One Of Japan’s Future Aircraft Carriers Joined The Huge Allied Fleet Sailing Near China

When the U.S. Navy supercarrier USS Carl Vinson sailed past the assault ship USS America and the British flattop HMS Queen Elizabeth in the waters south of Okinawa on Wednesday, she put a cap on one of the greatest concentrations of naval firepower in years.

But the three-flattop deployment was a preview of an even more powerful allied force to come. For sailing alongside America and Queen Elizabeth was a helicopter carrier that, in coming years, will undergo transformation into the Japanese navy’s first aircraft carrier since the country’s defeat in World War II.

The 814-foot JS Kaga is one of two Izumo-class helicopter carriers slated to undergo modification to accommodate F-35B stealth jump jets. Izumo began her $30-million rework last summer. Kaga is scheduled for alteration—reinforcement of her deck and removal of a bow-mounted gun—in 2022. Japan’s 42 F-35Bs should enter service starting in 2024.

In other words, if the same vessels that appeared south of Okinawa this week were to gather again three years from now, there would be four flattops in the group rather than three.

The expansion of allied naval power in the western Pacific is an important corollary to China’s own naval expansion. Yes, Beijing is building one of the biggest and most capable navies in the world. But not in a vacuum. The United States and its closest allies are acquiring new and better ships of their own—and preparing to combine them.

Vinson, which sailed from San Diego three weeks ago, is filling in for the Japan-based flattop USS Ronald Reagan, which normally sails the Western Pacific but at present is in the Indian Ocean covering the U.S. retreat from Afghanistan.

The 1,092-foot, nuclear-powered Vinson is the first of the U.S. fleet’s 10 supercarriers to embark a squadron of big-wing F-35C stealth fighters. Vinson didn’t actually join up with America, Queen Elizabeth, Kaga and their escorts south of Okinawa. Rather, she sailed around the group, bound for the port of Yokosuka in eastern Japan.

Still, Vinson’s close brush with the other vessels resulted in the biggest-ever assembly of maritime stealth fighters. America, 844 feet from bow to stern, embarks at least six vertical-landing F-35Bs. The 919-foot Queen Elizabeth has 16 F-35Bs aboard. Add Vinson’s 10 catapult-launched F-35Cs, and you’ve got at least 32 stealth fighters. Kaga should be able to embark up to 10 F-35Bs.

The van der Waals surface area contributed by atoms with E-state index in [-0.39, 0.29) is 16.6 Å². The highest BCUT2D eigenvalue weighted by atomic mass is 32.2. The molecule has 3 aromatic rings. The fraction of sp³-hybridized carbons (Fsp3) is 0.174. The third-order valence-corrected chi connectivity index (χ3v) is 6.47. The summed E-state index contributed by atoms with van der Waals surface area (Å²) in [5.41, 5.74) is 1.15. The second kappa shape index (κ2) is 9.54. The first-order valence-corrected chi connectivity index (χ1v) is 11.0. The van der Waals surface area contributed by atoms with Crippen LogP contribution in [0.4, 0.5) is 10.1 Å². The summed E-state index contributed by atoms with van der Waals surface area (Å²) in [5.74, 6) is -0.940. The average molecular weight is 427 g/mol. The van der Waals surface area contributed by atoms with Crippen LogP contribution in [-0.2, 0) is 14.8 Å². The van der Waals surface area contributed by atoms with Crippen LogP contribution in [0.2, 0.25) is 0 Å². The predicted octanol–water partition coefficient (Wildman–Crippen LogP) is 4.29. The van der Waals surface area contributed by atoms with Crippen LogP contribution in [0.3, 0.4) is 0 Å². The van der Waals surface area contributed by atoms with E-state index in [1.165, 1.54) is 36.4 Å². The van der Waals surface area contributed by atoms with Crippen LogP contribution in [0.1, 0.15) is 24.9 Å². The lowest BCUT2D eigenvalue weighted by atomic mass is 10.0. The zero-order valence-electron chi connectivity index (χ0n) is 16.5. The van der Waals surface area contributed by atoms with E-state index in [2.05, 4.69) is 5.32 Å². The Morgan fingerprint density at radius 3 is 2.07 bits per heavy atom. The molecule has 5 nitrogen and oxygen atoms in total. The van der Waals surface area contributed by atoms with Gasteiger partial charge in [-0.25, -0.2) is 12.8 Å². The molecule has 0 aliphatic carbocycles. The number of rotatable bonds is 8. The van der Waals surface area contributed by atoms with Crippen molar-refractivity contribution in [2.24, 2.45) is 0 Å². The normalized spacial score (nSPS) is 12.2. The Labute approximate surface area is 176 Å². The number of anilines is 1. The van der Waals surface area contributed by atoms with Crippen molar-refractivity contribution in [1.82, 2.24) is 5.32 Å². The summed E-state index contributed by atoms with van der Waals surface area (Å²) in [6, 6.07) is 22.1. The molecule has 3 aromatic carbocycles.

Vinson’s F-35Cs aren’t compatible with the other three big-deck ships. The C-model Joint Strike Fighter needs a catapult to launch and an arrestor wire to recover. America, Queen Elizabeth, Kaga lack these “cats and traps.” The F-35Bs they carry have downward-blasting lift fans that allow them to take off after a short rolling run and land straight down.

It makes a lot of sense to combine three vessels that eventually fill operate the same fighter type. In wartime, it’s unlikely three flattops would sail within sight of each other. Rather, they’d spread out in order to complicate the enemy’s targeting. The Chinese rocket force possesses hundreds of long-range anti-ship missiles, any one of which could disable or sink a carrier.

Spreading out adds flexibility. F-35Bs launching from a British carrier could refuel on an American carrier and recover on a Japanese one. Each deck is a base extending the range and endurance of any compatible plane.

In preparation for this “cross-decking,” America and Queen Elizabeth spent last week swapping F-35Bs. In three years’ time, Kaga could join the naval swap-meet.

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